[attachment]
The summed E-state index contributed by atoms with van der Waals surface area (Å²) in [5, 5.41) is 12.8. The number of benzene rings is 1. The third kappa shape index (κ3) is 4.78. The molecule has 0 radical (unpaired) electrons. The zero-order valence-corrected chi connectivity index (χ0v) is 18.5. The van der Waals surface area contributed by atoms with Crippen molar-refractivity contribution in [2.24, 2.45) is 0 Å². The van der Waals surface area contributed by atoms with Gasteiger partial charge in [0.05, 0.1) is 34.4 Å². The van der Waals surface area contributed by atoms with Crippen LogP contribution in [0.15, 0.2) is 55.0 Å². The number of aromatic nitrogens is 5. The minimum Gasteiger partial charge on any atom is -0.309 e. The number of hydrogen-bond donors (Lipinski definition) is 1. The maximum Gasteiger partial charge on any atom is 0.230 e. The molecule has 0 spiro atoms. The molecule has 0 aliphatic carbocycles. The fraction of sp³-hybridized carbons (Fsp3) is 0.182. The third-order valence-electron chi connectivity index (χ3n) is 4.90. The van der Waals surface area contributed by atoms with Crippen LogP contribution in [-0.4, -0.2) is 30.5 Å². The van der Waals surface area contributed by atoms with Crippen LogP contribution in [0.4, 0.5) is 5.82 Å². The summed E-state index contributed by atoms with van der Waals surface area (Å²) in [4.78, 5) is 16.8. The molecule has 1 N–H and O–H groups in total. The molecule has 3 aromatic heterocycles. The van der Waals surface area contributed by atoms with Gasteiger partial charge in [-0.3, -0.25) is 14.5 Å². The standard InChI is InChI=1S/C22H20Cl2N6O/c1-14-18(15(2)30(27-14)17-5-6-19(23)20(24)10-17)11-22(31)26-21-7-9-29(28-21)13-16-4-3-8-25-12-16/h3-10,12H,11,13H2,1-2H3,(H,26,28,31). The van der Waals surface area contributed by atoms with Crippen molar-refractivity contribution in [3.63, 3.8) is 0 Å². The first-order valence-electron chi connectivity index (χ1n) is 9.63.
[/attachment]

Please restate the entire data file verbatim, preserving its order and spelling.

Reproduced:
The summed E-state index contributed by atoms with van der Waals surface area (Å²) in [5, 5.41) is 12.8. The number of benzene rings is 1. The third kappa shape index (κ3) is 4.78. The molecule has 0 radical (unpaired) electrons. The zero-order valence-corrected chi connectivity index (χ0v) is 18.5. The van der Waals surface area contributed by atoms with Crippen molar-refractivity contribution in [2.24, 2.45) is 0 Å². The van der Waals surface area contributed by atoms with Gasteiger partial charge in [0.05, 0.1) is 34.4 Å². The van der Waals surface area contributed by atoms with Crippen LogP contribution in [0.15, 0.2) is 55.0 Å². The number of aromatic nitrogens is 5. The minimum Gasteiger partial charge on any atom is -0.309 e. The number of hydrogen-bond donors (Lipinski definition) is 1. The maximum Gasteiger partial charge on any atom is 0.230 e. The molecule has 0 spiro atoms. The molecule has 0 aliphatic carbocycles. The fraction of sp³-hybridized carbons (Fsp3) is 0.182. The third-order valence-electron chi connectivity index (χ3n) is 4.90. The van der Waals surface area contributed by atoms with Crippen LogP contribution in [-0.4, -0.2) is 30.5 Å². The van der Waals surface area contributed by atoms with Crippen LogP contribution in [0.4, 0.5) is 5.82 Å². The summed E-state index contributed by atoms with van der Waals surface area (Å²) in [4.78, 5) is 16.8. The molecule has 1 N–H and O–H groups in total. The molecule has 3 aromatic heterocycles. The van der Waals surface area contributed by atoms with Gasteiger partial charge in [-0.3, -0.25) is 14.5 Å². The standard InChI is InChI=1S/C22H20Cl2N6O/c1-14-18(15(2)30(27-14)17-5-6-19(23)20(24)10-17)11-22(31)26-21-7-9-29(28-21)13-16-4-3-8-25-12-16/h3-10,12H,11,13H2,1-2H3,(H,26,28,31). The van der Waals surface area contributed by atoms with Crippen molar-refractivity contribution in [3.63, 3.8) is 0 Å². The first-order valence-electron chi connectivity index (χ1n) is 9.63.